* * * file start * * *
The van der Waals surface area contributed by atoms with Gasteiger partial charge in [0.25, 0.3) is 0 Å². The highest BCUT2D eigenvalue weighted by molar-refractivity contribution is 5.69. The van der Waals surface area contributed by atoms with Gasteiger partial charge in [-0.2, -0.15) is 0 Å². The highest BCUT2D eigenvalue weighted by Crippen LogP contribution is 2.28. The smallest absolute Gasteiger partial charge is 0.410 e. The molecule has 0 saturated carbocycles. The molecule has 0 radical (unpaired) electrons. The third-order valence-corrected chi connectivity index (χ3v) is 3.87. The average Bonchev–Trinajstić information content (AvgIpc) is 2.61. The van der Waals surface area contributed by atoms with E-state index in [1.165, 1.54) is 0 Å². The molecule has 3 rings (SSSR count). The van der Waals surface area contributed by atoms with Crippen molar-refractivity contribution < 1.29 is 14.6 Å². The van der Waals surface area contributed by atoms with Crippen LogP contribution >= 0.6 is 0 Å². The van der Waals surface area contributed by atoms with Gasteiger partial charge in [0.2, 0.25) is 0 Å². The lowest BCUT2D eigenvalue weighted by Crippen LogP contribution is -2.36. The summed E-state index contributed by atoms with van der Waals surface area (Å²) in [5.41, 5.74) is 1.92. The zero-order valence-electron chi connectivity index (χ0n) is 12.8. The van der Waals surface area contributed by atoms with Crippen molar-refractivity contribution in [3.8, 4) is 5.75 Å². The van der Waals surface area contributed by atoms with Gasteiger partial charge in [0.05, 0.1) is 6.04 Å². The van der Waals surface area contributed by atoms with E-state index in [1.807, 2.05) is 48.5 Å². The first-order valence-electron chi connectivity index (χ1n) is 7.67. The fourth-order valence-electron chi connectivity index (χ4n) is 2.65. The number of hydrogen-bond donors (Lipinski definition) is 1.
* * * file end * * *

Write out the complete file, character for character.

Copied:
The van der Waals surface area contributed by atoms with Gasteiger partial charge in [0.25, 0.3) is 0 Å². The highest BCUT2D eigenvalue weighted by molar-refractivity contribution is 5.69. The van der Waals surface area contributed by atoms with Gasteiger partial charge in [-0.2, -0.15) is 0 Å². The highest BCUT2D eigenvalue weighted by Crippen LogP contribution is 2.28. The smallest absolute Gasteiger partial charge is 0.410 e. The molecule has 0 saturated carbocycles. The molecule has 0 radical (unpaired) electrons. The third-order valence-corrected chi connectivity index (χ3v) is 3.87. The average Bonchev–Trinajstić information content (AvgIpc) is 2.61. The van der Waals surface area contributed by atoms with E-state index in [1.165, 1.54) is 0 Å². The molecule has 3 rings (SSSR count). The van der Waals surface area contributed by atoms with Crippen molar-refractivity contribution < 1.29 is 14.6 Å². The van der Waals surface area contributed by atoms with Crippen LogP contribution >= 0.6 is 0 Å². The van der Waals surface area contributed by atoms with Gasteiger partial charge in [0.2, 0.25) is 0 Å². The lowest BCUT2D eigenvalue weighted by Crippen LogP contribution is -2.36. The summed E-state index contributed by atoms with van der Waals surface area (Å²) in [5.41, 5.74) is 1.92. The zero-order valence-electron chi connectivity index (χ0n) is 12.8. The van der Waals surface area contributed by atoms with Crippen molar-refractivity contribution in [3.8, 4) is 5.75 Å². The van der Waals surface area contributed by atoms with Gasteiger partial charge in [0.05, 0.1) is 6.04 Å². The van der Waals surface area contributed by atoms with E-state index in [1.807, 2.05) is 48.5 Å². The first-order valence-electron chi connectivity index (χ1n) is 7.67. The fourth-order valence-electron chi connectivity index (χ4n) is 2.65. The number of hydrogen-bond donors (Lipinski definition) is 1.